To reduce or eliminate carbon emissions at airports requires long planning horizons and airports can benefit from understanding where they should start. ACRP Research Report 220: Guidebook for Developing a Zero- or Low-Emissions Roadmap at Airports pro- vides the resources and processes to begin. The guidebook includes tools, resources, and information that airport staff can use as they begin considering options to reduce carbon emissions. This guidebook was further enhanced with information and lessons learned from piloting the implementation at two airportsâa large-hub and small-hub airport. As global initiatives toward the objective of reducing or eliminating carbon emissions continue to grow, technologies designed to do so have also grown and become more finan- cially feasible. The investment in infrastructure and new technologies to support that objec- tive needs time to plan and there isnât one solution, but many different initiatives will need to be employed. Developing a roadmap allows an airport to identify its policies and tech- nologies in advance of their need so that they can plan and budget accordingly. The Cadmus Group was selected to develop this guidance and a methodology for airports to develop a roadmap to achieve zero or low emissions. Their research included interviews at 12 different airports from around the world, and eight other organizations on their initia- tives towards zero or low emissions. They validated their findings and conducted a pilot implementation at a large-hub and small-hub airport. The guide was updated to reflect the lessons learned. Appendix E provides more information about the pilots. This guidance will be useful to airport staff of all sizes of airports and to those who work in administration, planning, and sustainability. This guidance helps bring together all of the necessary stakeholders to help develop a roadmap for zero or low emissions. F O R E W O R D By Marci A. Greenberger Staff Officer Transportation Research Board 15894-00b_FM-4thPgs.indd 7 8/17/21 12:11 PM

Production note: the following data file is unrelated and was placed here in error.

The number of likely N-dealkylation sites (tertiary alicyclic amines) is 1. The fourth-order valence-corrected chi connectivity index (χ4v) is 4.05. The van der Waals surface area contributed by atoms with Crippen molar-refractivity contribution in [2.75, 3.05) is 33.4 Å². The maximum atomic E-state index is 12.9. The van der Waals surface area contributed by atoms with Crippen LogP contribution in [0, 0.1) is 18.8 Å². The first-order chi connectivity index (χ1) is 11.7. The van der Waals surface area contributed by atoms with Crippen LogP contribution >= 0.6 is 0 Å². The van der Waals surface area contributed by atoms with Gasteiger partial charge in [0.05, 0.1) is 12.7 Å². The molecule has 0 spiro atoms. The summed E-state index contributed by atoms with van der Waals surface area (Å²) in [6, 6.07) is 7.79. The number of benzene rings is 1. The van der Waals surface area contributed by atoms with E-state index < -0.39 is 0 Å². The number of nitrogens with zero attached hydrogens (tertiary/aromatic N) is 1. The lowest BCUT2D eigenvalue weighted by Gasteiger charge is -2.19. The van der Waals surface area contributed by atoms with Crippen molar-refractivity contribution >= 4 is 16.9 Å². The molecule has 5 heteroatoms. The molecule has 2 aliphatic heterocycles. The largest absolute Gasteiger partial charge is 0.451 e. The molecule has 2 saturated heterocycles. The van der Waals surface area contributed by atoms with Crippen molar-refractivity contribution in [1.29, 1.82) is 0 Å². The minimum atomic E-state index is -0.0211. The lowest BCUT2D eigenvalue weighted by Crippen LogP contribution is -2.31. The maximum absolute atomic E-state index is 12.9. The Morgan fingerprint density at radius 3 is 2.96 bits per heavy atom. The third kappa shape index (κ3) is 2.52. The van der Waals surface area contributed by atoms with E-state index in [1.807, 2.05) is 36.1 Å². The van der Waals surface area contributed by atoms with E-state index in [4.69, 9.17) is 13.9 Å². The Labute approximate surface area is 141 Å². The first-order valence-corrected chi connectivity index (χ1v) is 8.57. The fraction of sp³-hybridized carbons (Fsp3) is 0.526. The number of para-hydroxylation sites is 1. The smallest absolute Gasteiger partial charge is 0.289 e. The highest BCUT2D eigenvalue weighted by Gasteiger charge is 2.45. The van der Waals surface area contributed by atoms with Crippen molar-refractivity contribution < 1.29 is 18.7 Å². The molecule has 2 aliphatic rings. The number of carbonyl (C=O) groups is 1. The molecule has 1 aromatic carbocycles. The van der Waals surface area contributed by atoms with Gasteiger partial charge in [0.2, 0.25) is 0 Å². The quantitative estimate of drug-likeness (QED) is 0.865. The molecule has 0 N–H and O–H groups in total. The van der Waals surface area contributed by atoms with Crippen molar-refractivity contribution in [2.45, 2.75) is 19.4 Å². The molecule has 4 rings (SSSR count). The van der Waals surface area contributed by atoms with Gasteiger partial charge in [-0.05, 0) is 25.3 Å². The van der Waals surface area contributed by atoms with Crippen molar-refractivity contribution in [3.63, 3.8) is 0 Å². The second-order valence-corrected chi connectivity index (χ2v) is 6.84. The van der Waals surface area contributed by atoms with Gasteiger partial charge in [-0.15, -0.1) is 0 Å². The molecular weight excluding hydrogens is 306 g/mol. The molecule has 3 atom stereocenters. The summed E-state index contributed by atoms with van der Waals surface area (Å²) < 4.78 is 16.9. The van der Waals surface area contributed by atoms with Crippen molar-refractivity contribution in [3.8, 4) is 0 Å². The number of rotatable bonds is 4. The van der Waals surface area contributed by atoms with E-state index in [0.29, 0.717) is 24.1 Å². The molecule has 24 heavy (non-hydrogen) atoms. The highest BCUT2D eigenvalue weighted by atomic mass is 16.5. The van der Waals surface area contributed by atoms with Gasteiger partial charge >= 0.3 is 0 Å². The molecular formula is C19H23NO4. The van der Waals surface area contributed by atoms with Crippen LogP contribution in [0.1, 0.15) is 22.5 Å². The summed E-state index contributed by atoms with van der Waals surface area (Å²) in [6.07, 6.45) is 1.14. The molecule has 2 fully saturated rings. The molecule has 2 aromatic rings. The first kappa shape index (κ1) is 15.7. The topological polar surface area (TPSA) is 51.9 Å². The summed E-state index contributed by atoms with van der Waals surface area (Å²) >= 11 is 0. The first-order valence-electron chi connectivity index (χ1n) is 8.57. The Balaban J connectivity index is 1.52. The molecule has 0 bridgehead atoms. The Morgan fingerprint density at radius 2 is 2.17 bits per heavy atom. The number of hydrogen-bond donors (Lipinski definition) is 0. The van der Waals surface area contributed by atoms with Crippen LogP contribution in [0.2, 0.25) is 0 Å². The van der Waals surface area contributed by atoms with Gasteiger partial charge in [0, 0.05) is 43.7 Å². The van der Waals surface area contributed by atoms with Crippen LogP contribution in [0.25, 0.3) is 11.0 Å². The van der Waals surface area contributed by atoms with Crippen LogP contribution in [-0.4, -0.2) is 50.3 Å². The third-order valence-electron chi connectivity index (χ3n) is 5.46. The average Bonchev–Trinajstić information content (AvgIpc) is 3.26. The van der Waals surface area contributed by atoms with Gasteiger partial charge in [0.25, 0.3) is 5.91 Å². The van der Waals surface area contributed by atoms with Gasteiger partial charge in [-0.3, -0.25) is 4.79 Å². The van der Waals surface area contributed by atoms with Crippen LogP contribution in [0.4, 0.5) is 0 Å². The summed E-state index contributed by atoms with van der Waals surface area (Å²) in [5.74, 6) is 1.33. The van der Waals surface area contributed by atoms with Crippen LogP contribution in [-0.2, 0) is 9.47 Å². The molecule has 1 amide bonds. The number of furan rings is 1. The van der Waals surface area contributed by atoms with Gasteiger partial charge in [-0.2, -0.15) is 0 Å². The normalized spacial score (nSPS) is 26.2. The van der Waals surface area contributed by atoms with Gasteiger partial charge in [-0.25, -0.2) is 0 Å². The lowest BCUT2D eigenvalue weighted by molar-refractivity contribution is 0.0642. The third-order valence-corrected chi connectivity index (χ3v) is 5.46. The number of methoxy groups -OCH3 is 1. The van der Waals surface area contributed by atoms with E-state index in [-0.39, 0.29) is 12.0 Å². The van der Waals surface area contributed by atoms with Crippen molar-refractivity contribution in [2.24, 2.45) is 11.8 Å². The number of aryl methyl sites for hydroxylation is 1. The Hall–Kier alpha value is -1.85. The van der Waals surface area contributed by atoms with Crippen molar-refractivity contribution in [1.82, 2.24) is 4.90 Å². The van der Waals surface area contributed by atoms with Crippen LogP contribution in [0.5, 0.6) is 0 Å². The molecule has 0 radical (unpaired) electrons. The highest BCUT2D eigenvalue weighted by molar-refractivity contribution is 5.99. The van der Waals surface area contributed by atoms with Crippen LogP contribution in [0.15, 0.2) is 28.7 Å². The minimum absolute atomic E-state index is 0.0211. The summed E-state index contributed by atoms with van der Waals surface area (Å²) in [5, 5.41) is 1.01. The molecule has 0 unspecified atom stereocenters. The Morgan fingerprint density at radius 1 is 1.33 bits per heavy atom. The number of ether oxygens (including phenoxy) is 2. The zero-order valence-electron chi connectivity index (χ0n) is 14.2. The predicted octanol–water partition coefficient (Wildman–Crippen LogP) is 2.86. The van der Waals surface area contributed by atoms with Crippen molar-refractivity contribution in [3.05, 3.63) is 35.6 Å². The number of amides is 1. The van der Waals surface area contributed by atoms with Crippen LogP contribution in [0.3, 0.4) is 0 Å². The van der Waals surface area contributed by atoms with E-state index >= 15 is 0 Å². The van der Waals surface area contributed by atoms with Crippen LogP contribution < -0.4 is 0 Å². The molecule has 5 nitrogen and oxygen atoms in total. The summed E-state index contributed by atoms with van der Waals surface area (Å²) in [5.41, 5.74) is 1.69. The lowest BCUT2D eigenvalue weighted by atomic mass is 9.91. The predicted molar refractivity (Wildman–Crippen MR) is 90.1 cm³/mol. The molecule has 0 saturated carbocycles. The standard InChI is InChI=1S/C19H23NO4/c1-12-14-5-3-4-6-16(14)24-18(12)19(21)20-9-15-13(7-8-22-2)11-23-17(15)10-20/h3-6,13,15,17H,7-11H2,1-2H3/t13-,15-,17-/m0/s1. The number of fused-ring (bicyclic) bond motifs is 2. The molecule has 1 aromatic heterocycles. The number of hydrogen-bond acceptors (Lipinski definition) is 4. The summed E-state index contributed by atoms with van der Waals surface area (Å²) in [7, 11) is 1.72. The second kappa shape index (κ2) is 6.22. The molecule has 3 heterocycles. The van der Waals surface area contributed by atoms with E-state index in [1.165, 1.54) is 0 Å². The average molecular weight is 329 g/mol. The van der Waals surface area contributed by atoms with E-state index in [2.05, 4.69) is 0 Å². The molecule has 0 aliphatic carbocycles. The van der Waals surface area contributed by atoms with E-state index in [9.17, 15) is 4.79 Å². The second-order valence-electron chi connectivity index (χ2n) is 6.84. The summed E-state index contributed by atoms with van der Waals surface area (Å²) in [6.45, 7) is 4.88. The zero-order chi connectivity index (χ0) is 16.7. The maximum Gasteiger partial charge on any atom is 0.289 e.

1 Summary 5 Chapter 1 Initiation of the Roadmap 5 1.1 Ensure Understanding of Foundational Concepts 8 1.2 Review Emission Reduction Programs, Policies, and Regulations 13 1.3 Build Business Cases for Zero- or Low-Emissions Planning Programs 19 1.4 Establish Roadmap Management and Governance 21 Chapter 2 Stakeholder Engagement 22 2.1 Create Stakeholder Teams 27 2.2 Conduct Ongoing Stakeholder Communication 29 Chapter 3 Setting Emissions Goals, Baselines, and Targets 29 3.1 Conduct Greenhouse Gas Inventory 30 3.2 Define Goal Boundary 31 3.3 Choose Goal Type 31 3.4 Define Target Years 33 3.5 Define Allowable Emissions in Target Years 34 Chapter 4 Emissions Reduction Strategies 35 4.1 Reduce Scope 1 and Scope 2 Emissions 42 4.2 Offset Emissions 43 4.3 Reduce Scope 3 Emissions 48 4.4 Select Strategies 51 Chapter 5 Funding Opportunities and Mechanisms 51 5.1 Public Funding 54 5.2 Airport-Based Funding 57 5.3 Third-Party Funding 64 Chapter 6 Monitoring and Outreach 64 6.1 Develop Monitoring and Reporting Program 67 6.2 Identify Triggers for Re-Evaluation 68 6.3 Conduct Outreach 71 References 78 Acronyms A-1 Appendix A Glossary of Terms B-1 Appendix B Frequently Asked Questions About Emissions Planning C O N T E N T S
C-1 Appendix C Examples of Emissions and Technology Roadmaps D-1 Appendix D Emissions Reduction and Reporting Programs E-1 Appendix E Piloting the Implementation of the Guidebook Note: Photographs, figures, and tables in this report may have been converted from color to grayscale for printing. The electronic version of the report (posted on the web at www.trb.org) retains the color versions. 15894-00b_FM-4thPgs.indd 10 8/17/21 12:11 PM